Category Archives: Italy

I Won’t Say I Was “Under the Tuscan Sun” (Even Though I Was)

Okay! It’s that part of the day where I’m up at 3:30 a.m. rearing to go because my body is still in Italy thinking it’s time for cappuccino and sunshine. This is what flying from Europe to the United States means: doing laundry at 4 in the morning, feeling like the only one moving at this hour except for the raccoons outside calling it a night and the hookers on 8th Avenue thinking the same.

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My 10 days in Italy flew, and there’s no effective way to capture all that I did, saw, ate, smelled, heard and overheard other than to list. As Diego Montoya says in The Princess Bride, “Let me explain. No. There is too much. Let me sum up.” Here we go:

– Nonnas everywhere: towns, cities, dirt country roads. And it’s good luck to catch a nonna. I caught one last year while standing on a train that was slowing down to the station. Our train lurched, and a nonna standing next to me lost her footing and just fell into my arms. It was *exactly* like that feeling of catching the ball in third grade and all your classmates cheering for you. This nonna regained her balance, squeezed my arm, and pronounced the longest “Grazie,” Italy had ever heard. It was like six syllables long and easily a full 10 seconds, that’s how grateful she was to have not fallen down. She wore a cardigan, skirt, and a beautiful scarf, and as I drove from Sestri Levante to Panzano to Siena this past week, I saw that all nonnas wore cardigans, skirts, and beautiful scarves. It’s their superhero costume. One even wore yellow Crocs. So always slow down for nonnas crossing the road, getting on/off trains, and better yet—catch one! She might even grant you three wishes.

– People keep making films in Tuscany and about Tuscany because Tuscany is probably what the Garden of Eden looked like, and we all crave to get back to what was green and good.

– Green shutters on all houses. It’s like a homeowners’ association thing, but nationwide.

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– No one uses dryers. I love this about Italy (perhaps because my own dryer doesn’t work). This was my third visit, and I always saw people line-drying their clothes. Fuck dryers.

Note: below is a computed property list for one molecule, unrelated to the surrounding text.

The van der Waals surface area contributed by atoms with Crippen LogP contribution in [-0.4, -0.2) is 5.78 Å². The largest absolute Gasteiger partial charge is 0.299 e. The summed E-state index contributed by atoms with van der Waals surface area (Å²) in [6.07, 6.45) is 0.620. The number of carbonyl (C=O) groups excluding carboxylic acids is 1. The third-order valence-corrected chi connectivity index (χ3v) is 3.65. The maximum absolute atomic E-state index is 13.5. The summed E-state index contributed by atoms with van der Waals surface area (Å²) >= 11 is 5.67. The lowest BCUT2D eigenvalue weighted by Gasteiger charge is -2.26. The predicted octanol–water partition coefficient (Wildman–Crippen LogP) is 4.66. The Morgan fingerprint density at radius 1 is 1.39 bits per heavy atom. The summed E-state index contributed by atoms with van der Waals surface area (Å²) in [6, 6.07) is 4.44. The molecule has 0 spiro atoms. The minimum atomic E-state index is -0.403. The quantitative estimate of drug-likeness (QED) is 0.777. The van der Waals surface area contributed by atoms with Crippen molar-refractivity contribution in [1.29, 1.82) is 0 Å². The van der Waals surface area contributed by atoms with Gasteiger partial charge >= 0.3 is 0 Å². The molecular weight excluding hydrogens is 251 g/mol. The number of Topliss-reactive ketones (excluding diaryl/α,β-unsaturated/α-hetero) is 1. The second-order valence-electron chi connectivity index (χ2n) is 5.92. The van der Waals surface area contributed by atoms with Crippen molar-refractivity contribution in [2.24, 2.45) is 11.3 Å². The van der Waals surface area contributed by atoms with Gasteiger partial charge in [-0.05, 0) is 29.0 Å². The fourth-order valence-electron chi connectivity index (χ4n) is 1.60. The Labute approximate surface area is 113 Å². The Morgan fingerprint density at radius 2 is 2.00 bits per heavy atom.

– Fat grapes heavy on the vine do indeed look sexy.

– I drove a little stick-shift Lancia from Florence to Sestri Levante to Panzano to Siena to Florence. I named him Pepe. He didn’t like uphill dirt roads but anything downhill turned him into Peter Pan. Also, driving Pepe into one-way city streets or markets in Florence while jet-lagged and with minor traces of Klonopin in your bloodstream may sound scary, but Italians appeared accustomed to this and simply moved aside while I made very public mistakes and got turned around. I even pulled up to Il Duomo and no one cared. This zigzagging and series of false turns is not in any guidebook but is a great way to see Florence.

– As my new friend Rose McAleese says, “Bugs are annoying in all countries.” Italy was beautiful, but its bugs are formidable. I saw bees that had actual muscle mass. I saw ants that could bench-press Skittles with ease. I also watched a yellow jacket take a piece of chicken (or was it pork?) off a spoon and fly off with it. I have an allergy to wasps and hornets, and while I’m not interested in wiping out any species, I don’t need to get close with bugs. I did two beautiful hikes with my EpiPen in tow and nothing happened. I’ve been fortunate to have not needed the EpiPen, and if there is an emergency stinging situation, I’m worried injecting an EpiPen will be like trying to remember how to properly use the kitchen fire extinguisher. Those are two situations you don’t want to screw up.

– I ate my body weight in mozzarella. I am both proud and slightly ashamed I did this without hesitation.

– I did not see the actual David in Florence, though saw its replicas everywhere. Honestly, I don’t mind missing David. I’m a fan of The Man, but David looks like a guy who lives in his head and he’s not well-endowed, so I didn’t feel motivated to pay museum admission to stand and admire a thinky dude with a small penis. I know that says a lot about me.

– I ate my first gluten-free ice cream cone in Sestri Levante. I’ll take this to the grave. The flavor was olive oil gelato, which was amazing and should be its own body scrub.